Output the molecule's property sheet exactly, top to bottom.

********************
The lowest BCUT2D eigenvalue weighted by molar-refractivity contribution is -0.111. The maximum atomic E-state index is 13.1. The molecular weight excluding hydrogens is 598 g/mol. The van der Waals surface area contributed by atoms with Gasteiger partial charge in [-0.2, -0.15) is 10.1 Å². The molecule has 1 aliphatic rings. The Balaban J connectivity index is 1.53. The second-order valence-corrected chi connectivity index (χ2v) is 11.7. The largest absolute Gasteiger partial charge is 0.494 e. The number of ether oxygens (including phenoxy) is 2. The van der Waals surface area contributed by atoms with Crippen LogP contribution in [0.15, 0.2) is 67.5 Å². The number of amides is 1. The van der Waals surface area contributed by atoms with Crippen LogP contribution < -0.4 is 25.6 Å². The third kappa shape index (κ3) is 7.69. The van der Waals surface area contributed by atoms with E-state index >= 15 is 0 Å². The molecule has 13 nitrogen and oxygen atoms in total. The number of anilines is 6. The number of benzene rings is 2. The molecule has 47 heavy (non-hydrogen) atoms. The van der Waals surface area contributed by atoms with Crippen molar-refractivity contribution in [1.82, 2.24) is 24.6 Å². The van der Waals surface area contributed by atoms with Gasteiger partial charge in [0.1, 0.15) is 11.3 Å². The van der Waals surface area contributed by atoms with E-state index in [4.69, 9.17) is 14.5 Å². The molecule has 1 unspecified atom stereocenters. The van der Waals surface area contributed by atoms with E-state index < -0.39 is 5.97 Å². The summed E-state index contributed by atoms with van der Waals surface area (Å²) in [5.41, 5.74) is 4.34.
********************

The lowest BCUT2D eigenvalue weighted by molar-refractivity contribution is -0.111. The maximum atomic E-state index is 13.1. The molecular weight excluding hydrogens is 598 g/mol. The van der Waals surface area contributed by atoms with Gasteiger partial charge in [-0.2, -0.15) is 10.1 Å². The molecule has 1 aliphatic rings. The Balaban J connectivity index is 1.53. The second-order valence-corrected chi connectivity index (χ2v) is 11.7. The largest absolute Gasteiger partial charge is 0.494 e. The number of ether oxygens (including phenoxy) is 2. The van der Waals surface area contributed by atoms with Crippen LogP contribution in [0.15, 0.2) is 67.5 Å². The number of amides is 1. The van der Waals surface area contributed by atoms with Crippen LogP contribution < -0.4 is 25.6 Å². The third kappa shape index (κ3) is 7.69. The van der Waals surface area contributed by atoms with E-state index >= 15 is 0 Å². The molecule has 13 nitrogen and oxygen atoms in total. The number of anilines is 6. The number of benzene rings is 2. The molecule has 47 heavy (non-hydrogen) atoms. The van der Waals surface area contributed by atoms with Crippen molar-refractivity contribution in [1.82, 2.24) is 24.6 Å². The van der Waals surface area contributed by atoms with Gasteiger partial charge in [0.1, 0.15) is 11.3 Å². The van der Waals surface area contributed by atoms with E-state index in [4.69, 9.17) is 14.5 Å². The molecule has 1 unspecified atom stereocenters. The van der Waals surface area contributed by atoms with E-state index < -0.39 is 5.97 Å². The summed E-state index contributed by atoms with van der Waals surface area (Å²) in [5.41, 5.74) is 4.34.